TORONTO – North American markets may continue their slide today as investors fearing a possible global recession continue to flee stocks.
The Toronto stock market lost nearly 492 points Monday, leaving it at 11,670.42 and down more than 1,100 points or nine per cent since last Wednesday and off about 18 per cent from its high for the year set in April.
Those losses wipe out well above $100 billion in share value and affected Canadians’ investments and pension plans, while undermining the “wealth effect” that drives consumer confidence and spending.
In New York, the Dow Jones industrials fell 634.76 points for its sixth-worst point decline in the last 112 years, in response to the Standard and Poor’s downgrade of the U.S. credit rating last Friday night.
Asian stocks markets, however, appeared to be stabilizing Tuesday. The Nikkei Index in Tokyo down 153 points, or just 1.7 per cent, although the Hang Seng in Hong Kong was off 5.6 per cent, or 1,146 points. Australia’s key index moved into positive territory and China’s key indexes eked out modest gains.
Oil prices tumbled to their lowest point in almost a year before rebounding to above $80 a barrel today in Asia. Earlier in the session, the contract fell to $75.71, the lowest since September 2010.
Canadian economists predict the turmoil will help prompt the Bank of Canada to keep interest rates on hold until the second quarter of 2012. The central bank had been widely expected to raise rates beginning this fall, but the economic storm clouds have made that unlikely.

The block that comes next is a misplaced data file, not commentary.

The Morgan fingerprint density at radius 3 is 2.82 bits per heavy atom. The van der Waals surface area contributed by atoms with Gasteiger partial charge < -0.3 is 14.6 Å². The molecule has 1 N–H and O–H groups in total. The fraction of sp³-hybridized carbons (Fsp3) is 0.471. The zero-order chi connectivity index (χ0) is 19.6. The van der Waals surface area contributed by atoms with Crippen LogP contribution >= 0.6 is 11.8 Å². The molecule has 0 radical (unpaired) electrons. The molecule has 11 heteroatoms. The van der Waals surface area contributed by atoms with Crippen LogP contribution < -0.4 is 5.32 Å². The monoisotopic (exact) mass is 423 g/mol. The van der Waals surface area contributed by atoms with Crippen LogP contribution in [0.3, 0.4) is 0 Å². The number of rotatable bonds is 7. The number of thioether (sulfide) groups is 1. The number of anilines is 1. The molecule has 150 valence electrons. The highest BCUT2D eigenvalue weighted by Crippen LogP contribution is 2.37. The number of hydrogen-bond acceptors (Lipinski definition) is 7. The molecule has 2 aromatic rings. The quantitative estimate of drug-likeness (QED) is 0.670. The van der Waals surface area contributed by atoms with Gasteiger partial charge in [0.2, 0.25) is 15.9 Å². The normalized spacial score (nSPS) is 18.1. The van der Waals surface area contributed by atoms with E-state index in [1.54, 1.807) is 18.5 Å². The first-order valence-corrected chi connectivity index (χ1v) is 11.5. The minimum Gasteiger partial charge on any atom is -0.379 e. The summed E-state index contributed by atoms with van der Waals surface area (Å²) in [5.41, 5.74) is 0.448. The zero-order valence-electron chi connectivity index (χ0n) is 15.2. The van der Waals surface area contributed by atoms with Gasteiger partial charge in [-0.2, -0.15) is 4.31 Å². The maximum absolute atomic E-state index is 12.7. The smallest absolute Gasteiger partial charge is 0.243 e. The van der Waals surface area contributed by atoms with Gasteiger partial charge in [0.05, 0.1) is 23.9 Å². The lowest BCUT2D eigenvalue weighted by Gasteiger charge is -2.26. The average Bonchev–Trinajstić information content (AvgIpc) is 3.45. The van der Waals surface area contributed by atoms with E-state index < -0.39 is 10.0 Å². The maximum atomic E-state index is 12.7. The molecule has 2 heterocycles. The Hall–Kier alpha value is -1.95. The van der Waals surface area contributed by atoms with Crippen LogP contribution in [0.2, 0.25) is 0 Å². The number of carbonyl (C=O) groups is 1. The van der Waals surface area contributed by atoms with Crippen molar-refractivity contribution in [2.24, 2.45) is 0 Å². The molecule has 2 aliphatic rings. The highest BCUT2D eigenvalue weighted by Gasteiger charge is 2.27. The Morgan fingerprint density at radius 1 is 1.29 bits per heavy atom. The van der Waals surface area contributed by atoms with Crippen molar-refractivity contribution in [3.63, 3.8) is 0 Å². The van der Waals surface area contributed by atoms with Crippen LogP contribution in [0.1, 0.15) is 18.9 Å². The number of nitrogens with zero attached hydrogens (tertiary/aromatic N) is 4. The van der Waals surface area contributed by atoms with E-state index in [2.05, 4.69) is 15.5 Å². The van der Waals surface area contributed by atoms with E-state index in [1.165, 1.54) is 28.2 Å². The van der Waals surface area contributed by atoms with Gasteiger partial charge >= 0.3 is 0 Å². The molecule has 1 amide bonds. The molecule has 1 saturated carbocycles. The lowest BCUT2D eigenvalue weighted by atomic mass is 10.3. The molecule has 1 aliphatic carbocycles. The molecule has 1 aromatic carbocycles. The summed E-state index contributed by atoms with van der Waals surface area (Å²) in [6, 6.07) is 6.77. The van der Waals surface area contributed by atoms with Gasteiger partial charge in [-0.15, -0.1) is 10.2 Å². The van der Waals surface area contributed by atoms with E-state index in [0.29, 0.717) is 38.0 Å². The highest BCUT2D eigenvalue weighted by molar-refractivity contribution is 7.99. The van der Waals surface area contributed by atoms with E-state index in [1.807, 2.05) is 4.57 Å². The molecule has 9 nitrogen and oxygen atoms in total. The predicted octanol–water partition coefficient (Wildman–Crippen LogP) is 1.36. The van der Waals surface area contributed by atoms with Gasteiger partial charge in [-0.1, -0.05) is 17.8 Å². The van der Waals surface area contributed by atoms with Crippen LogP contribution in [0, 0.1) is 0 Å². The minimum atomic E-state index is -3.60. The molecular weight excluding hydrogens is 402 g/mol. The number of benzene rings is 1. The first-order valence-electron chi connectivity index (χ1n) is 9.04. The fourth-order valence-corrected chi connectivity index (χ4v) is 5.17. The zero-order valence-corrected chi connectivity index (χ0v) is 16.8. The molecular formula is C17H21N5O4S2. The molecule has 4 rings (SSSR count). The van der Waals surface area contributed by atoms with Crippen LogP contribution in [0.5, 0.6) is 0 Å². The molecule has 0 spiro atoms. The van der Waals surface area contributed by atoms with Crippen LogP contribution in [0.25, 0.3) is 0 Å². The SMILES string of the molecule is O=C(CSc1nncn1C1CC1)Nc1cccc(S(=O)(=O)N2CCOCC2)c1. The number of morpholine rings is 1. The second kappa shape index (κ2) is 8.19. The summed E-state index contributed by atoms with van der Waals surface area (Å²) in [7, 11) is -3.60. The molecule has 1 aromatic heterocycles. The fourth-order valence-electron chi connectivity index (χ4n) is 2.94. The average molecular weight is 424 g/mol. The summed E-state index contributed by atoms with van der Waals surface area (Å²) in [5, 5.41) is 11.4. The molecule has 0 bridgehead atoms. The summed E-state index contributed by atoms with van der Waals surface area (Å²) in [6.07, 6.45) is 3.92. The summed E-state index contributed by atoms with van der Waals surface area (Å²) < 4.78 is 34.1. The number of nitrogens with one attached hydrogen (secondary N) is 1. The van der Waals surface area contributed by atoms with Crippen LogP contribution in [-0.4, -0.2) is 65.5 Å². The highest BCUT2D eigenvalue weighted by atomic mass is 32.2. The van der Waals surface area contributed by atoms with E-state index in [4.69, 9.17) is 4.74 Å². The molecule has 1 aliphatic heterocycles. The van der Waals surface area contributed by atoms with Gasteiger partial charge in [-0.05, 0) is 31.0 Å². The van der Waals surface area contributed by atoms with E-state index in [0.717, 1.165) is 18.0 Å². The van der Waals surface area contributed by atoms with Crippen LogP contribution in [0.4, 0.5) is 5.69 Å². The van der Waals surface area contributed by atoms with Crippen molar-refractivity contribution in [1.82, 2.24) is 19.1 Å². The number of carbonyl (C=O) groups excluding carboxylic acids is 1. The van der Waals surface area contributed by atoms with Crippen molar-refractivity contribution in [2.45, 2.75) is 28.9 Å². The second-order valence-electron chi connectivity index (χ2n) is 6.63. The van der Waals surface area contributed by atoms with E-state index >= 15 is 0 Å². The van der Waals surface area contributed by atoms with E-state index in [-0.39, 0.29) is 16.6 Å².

Scotiabank economist Derek Holt says any talk of the Bank of Canada hiking this year “is just foolish” because of the global shocks we’re going through combined with disappointing domestic growth.
In the United States, traders will also be looking to Federal Reserve chairman Ben Bernanke to issue a statement today aimed at calming the markets and possibly announce measures to boost growth.
The Fed has already twice implemented a program of Treasury bond purchases, known as quantitative easing, since the 2008 financial crisis.
Bernanke and Treasury Secretary Timothy Geithner participated in an emergency conference call over the weekend with their G7 colleagues, including Canada’s finance minister, Jim Flaherty.
The G-7 issued a statement pledging to take “all necessary measures to support financial stability and growth.” Many economists say they believe Bernanke should follow that pledge with concrete action when the Fed holds its regular meeting today.
“I don’t think the Fed can stand by,” said Mark Zandi, chief economist at Moody’s Analytics. “This is a crisis of confidence and the Fed needs to shore up confidence.”
__ With files from The Associated Press